Josh Hawley Moves to End FBI ‘Power Grab’ in Spy Powers Bill

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Sen. Josh Hawley (R-MO) on Thursday said he introduced an amendment to end an FBI “power grab” in a spy powers bill that is meant to rein in government surveillance abuse.

Hawley wrote, “Everyone should know about the Turner Amendment. This part of the House bill gives the FBI the power to press even MORE individuals into helping facilitate government surveillance. Could your landlord or your handyman be sharing your info with the FBI? Maybe.”

The Missouri senator sent out a dire warning about the amendment sponsored by House Intelligence Committee Chairman Mike Turner (R-OH) and committee ranking member Jim Himes (D-CT).

Breitbart News has reported on this amendment and how it could dramatically expand the number of businesses and Americans that would have to comply with the government and provide warrantless access to their communications systems.

Essentially, the measure updates the definition of electronic service provider to also include “any other service provider who has access to equipment that is being or may be used to transmit or store wire or electronic communications.”

This provision has been referred to by privacy advocates as a “trojan horse” for “PATRIOT Act 2.0.”

Hawley contended that this expanded access would benefit the FBI, an agency that does not “deserve” more power, given their abuse.

He asked rhetorically, “Remember the Durham report? It found the FBI abused their power to open an investigation into the Trump campaign.”

He continued, “And the FBI’s record on Section 702 is just as bad. In 2022, a judge identified around 278,000 improper searches on Americans in the FISA database. This is the same FBI the House decided to give even MORE power too. It’s insane. And it must be stopped.”

Related: Jim Jordan: There are 204k Reasons to Oppose FISA Reauthorization

House Committee on the Judiciary / YouTube


Steve Bradbury, a distinguished fellow at the Heritage Foundation, explained to Breitbart News how this amendment is so vast in scope that experts such as he may not know how many companies would have to comply with the Himes-Turner amendment.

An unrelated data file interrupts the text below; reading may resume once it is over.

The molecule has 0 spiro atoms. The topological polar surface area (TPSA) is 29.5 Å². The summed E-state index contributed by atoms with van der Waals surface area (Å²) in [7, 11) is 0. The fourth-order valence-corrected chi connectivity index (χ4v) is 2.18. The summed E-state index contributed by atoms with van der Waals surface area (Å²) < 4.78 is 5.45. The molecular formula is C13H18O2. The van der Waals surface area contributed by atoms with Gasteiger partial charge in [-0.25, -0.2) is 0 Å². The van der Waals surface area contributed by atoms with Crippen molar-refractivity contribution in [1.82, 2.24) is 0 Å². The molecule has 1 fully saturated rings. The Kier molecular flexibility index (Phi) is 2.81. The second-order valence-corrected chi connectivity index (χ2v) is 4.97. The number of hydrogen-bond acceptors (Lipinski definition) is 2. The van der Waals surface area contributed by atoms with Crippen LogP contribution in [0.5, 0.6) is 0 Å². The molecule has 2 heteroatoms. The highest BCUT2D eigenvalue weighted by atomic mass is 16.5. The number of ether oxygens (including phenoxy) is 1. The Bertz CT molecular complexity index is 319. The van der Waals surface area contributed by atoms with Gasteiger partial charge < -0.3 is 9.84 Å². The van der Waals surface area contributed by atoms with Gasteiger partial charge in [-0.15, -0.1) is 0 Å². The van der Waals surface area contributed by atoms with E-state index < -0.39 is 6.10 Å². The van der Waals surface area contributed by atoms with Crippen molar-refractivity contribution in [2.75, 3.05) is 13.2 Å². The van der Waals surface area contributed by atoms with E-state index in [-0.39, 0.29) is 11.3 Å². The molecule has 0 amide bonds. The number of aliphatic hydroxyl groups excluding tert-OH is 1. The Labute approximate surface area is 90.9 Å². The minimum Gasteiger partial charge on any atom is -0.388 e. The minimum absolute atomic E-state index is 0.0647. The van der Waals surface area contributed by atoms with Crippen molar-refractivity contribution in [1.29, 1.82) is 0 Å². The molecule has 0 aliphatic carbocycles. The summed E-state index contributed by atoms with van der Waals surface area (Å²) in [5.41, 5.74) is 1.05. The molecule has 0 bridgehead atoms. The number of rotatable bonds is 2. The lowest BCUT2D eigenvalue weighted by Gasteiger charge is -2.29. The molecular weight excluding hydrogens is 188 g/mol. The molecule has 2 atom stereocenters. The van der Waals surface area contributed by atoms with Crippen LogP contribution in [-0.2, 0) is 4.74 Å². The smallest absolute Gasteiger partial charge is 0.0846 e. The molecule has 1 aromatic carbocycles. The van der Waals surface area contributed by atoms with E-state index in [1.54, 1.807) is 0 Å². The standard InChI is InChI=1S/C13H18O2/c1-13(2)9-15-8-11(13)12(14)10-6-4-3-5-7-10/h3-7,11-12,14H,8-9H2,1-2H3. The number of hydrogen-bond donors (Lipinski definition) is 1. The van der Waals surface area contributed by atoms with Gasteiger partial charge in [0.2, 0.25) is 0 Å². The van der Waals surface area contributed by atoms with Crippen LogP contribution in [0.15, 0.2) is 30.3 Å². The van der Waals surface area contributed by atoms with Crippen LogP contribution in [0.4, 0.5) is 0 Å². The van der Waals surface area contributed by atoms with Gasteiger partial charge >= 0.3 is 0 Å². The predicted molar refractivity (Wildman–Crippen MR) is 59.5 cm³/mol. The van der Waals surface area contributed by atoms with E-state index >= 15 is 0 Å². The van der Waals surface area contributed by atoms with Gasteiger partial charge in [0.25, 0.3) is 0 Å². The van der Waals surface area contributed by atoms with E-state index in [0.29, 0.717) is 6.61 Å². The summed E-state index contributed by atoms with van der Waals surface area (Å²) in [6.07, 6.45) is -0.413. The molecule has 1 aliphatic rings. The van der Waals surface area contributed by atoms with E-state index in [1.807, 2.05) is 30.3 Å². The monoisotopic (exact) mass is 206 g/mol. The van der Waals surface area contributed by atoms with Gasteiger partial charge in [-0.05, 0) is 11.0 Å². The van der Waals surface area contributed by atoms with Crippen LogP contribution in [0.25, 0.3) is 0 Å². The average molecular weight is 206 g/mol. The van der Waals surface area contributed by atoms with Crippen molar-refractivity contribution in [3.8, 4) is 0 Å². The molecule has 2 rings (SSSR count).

Bradbury said to:

… think about third party contractors who may have access to equipment? What about, for example, a janitorial company, who has a key to a data center and comes in and cleans up the data center floor or something? Technically, they have access to the equipment. Could the NSA [National Security Agency] hit the janitorial company with an order requiring them to give the NSA access to that data center? So, the implications of it are troubling. And the full scope is unknowable at this point.

Sen. Ron Wyden (D-OR) referred to this provision as “one of the most dramatic and terrifying expansions of government surveillance authority in history.”

The Information Technology Industry Council (ITI), a tech association which represents companies such as Apple and Google, said that this provision could drastically expand how companies have to comply with warrantless surveillance.

ITI Senior Vice President  of Policy and General Counsel John Miller said in a statement on Thursday:

While we appreciate that the Department of Justice acknowledged today it would use the new authority narrowly and in a way that implicates an ‘extremely small’ number of companies, our outstanding concerns ultimately must be addressed in statute. We thank Chairman Warner for hiscommitment to working to improve this provision prior to the next sunset of FISA authorities.

To counteract this controversial proposal, Hawley said he introduced an amendment to stop it.

Hawley concluded, “Bottom line: the government doesn’t deserve more open-ended surveillance authority. I’ve introduced an amendment to stop this new power grab before it’s too late.”

Sean Moran is a policy reporter for Breitbart News. Follow him on Twitter @SeanMoran3.


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